Music/Popular Culture

40 years of Bowie (and my life)

In an important way, Bowie isn’t really dead.

The cover of Bowie's album Scary Monsters (and Super Creeps)

The cover of Bowie’s album Scary Monsters (and Super Creeps

I’ve been listening to David Bowie’s music for more than 40 years, I didn’t think of the arc of his work when I heard he died. Nor did I think exclusively about the great music he made during those years. I also reminisced about specific times and specific people.

The first person I thought of was a girlfriend who was the first Bowie fan I knew. I remember her telling me how her mother gave her hell for playing the song “Rebel Rebel” from Bowie’s Diamond Dogs album too loudly. It seems her mother didn’t see any redeeming social values in lines like “You’ve got your mother in a whirl/She’s not sure if you’re a boy or a girl,” or “Hot tramp, I love you so.”

This girl dressed like Lady Stardust, especially when it came to the outrageous platform shoes and androgynous hairstyles that were so popular in the early ’70s. We attended the same college, and in the summer of ’74, I was working at a job that required me to become a member of the United Steelworkers union. I had long hair at the time, and to a lot of those older, blue-collar workers, long hair was an invitation to either tell me I looked like a girl or call me a faggot. That summer, I went to visit this girl (she lived in a Buffalo suburb), and we were walking through a now-nonexistent mall when one of my Steelworker tormentors saw us. My girlfriend’s appearance was a mix of glitter, a sexy Ziggy Stardust-esque hairdo, hot pants, long legs and platform shoes. The Steelworker was astonished to see me with a striking woman; I could see it in the look on his face—the bulging eyes, the dropped jaw. He never gave me any guff again.

Alas, I dropped out of college and the girl dropped me like I was radioactive, so I slunk around my hometown for a couple of years working in the deadest of dead-end jobs. A friend turned me on to Bowie’s Hunky Dory, which I found to be a better album than The Rise and Fall of Ziggy Stardust and the Spiders from Mars, which I had bought to impress the suburb girl. I got hold of an 8-track tape (remember: early ’70s) and got together with her to give her the tape. It was a morose get-together, and I never heard from her again.

Back to Hunky Dory: Rick Wakeman (piano) and Mick Ronson (guitar) carried the music, resulting in especially great songs: “Queen Bitch,” “Song for Bob Dylan,” “Life on Mars,” “Quicksand” and “Andy Warhol,” among others. Those songs got me through that tough time of crappy jobs, too much drugs and alcohol, and too little female companionship. When I’d get really down, I’d listen to “The Bewlay Brothers” over and over, if for no other reason than to remember that someone else was living in strange days, just as I was.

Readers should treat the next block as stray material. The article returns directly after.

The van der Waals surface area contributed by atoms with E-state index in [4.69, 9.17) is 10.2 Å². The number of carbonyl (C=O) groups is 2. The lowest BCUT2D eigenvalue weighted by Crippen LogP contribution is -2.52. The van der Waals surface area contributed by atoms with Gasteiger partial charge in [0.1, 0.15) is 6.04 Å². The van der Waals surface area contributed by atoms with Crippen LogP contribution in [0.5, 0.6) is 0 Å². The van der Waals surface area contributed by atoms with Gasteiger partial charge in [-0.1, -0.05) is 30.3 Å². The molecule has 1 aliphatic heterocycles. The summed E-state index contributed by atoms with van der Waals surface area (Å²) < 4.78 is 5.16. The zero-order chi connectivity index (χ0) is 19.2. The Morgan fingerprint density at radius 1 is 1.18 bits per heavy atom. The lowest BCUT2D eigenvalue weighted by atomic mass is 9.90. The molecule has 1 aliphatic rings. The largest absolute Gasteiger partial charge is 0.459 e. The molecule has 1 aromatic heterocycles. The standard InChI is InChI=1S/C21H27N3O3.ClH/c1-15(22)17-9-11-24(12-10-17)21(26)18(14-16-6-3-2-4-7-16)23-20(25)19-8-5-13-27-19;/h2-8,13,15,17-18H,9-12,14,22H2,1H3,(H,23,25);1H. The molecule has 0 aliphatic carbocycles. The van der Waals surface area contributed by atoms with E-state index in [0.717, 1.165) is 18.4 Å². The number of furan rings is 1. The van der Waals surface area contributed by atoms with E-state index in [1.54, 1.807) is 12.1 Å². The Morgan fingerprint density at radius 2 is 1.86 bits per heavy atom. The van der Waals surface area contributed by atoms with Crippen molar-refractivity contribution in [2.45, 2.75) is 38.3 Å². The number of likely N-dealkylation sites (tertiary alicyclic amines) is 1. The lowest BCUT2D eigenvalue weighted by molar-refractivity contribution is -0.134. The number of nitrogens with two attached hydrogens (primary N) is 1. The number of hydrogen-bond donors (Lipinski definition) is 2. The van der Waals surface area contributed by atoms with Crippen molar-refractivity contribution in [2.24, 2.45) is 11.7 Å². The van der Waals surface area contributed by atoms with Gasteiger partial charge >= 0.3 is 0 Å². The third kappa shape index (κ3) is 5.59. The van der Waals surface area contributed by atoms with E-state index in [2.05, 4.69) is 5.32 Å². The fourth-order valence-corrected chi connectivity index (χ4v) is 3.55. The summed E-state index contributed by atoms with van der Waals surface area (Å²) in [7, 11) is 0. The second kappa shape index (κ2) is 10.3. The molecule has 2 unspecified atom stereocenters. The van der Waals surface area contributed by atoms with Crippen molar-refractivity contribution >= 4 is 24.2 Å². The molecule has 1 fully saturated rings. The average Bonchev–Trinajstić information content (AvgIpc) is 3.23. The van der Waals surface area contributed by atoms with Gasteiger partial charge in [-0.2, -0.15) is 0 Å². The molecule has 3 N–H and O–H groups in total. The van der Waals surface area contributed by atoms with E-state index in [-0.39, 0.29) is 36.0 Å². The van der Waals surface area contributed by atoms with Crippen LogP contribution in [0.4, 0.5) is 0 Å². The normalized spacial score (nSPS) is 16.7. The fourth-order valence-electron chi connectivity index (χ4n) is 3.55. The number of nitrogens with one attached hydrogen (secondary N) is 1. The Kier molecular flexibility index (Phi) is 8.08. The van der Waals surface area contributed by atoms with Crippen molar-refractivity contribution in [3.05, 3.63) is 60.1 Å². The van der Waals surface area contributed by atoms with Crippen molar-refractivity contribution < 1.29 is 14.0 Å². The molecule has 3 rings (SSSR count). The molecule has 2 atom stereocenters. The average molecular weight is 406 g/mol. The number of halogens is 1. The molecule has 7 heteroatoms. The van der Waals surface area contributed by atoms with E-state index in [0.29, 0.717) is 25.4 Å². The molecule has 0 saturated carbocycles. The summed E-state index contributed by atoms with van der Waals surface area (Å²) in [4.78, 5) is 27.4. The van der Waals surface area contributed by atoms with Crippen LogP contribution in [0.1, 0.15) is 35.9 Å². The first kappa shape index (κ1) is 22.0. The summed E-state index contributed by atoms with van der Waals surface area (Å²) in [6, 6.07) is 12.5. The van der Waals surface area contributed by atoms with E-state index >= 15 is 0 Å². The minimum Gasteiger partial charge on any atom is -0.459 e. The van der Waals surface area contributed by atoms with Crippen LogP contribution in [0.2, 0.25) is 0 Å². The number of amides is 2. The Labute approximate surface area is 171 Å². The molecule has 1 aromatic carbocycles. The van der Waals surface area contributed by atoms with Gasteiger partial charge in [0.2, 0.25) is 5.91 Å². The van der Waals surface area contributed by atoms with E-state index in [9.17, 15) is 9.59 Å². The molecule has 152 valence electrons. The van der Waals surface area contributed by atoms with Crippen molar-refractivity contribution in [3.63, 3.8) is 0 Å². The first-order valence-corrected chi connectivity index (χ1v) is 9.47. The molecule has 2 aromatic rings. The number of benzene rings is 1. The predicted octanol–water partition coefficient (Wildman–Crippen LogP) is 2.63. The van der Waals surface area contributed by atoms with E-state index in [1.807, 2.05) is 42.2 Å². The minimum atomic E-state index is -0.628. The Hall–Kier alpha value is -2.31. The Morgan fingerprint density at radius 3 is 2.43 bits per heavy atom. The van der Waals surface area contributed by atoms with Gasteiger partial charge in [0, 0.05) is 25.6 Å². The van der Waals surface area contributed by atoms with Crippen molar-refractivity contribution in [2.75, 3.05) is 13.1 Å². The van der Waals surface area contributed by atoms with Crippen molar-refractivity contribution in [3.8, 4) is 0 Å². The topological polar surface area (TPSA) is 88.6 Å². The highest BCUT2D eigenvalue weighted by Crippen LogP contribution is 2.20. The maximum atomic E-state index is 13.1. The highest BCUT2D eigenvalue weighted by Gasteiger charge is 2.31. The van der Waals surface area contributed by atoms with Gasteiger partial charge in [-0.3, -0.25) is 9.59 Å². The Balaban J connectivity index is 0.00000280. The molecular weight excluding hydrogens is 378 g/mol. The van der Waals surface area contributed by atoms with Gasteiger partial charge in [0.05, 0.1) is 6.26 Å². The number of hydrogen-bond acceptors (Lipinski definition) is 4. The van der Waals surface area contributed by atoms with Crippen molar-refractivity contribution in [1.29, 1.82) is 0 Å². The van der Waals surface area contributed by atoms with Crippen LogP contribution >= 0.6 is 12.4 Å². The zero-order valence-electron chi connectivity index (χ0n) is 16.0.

So did another Bowie record at that time: Station to Station. It had longer songs than Hunky Dory, and some of them are real standouts: the title track, as well as “Stay” and “Wild is the Wind.” The instrumental side was carried by the killer guitar duo of Earl Slick and Carlos Alomar. (For you music buffs: Slick played all the leads; Alomar was strictly rhythm.)

The third Bowie album that knocked me out—and like the others, it still does—is Scary Monsters (and Super Creeps) from 1980. Robert Fripp’s air-raid-siren guitar gives the record an on-edge feel throughout, and the record features guest spots by Roy Bittan and Pete Townshend. “It’s No Game” is among the best album-opening songs ever and immediately establishes the flavor of the album. It verges on chaos and is steeped in anxiety—in fact, almost an existential dread. I love it—and the song “Ashes to Ashes,” about Bowie hero Major Time having become a junkie, still makes the hairs on my arms stand up. The video from the song was the first music video I ever saw, and in the few years I watched MTV, I never saw another song/video pairing that was nearly as effective.

The fourth person I think of related to Bowie’s music is my wife. When we met, I turned her on to three artists she’d never heard before: Bruce Springsteen, Steve Harley & Cockney Rebel (an act I’d seen open for the Kinks), and Roxy Music. She loved it all. This was significant. Shortly later, she gave me Bowie’s Low for my birthday. This was even more significant. It didn’t take much more for me to realize she was the girl for me.

As is the case with Jimi, Stevie Ray Vaughan and so many others, Bowie’s music will endure. In an important way, he’s not dead. Maybe it’s because Bowie’s integrity as an artist never was in question (at least as far as I know). Sure, sometimes his work wasn’t terribly appealing, but you can’t hit home runs every time at bat. Besides, so much of what appeals musically is strictly personal, so what I didn’t care for (I thought The Next Day was overrated, for example) might be thought of as genius work by someone else. In any case, I always thought his music was well-crafted, thoughtful and provoking, the kind of art that, decades after I started listening to it, always brought back strong memories of when the music and my life were much newer.

Categories: Music/Popular Culture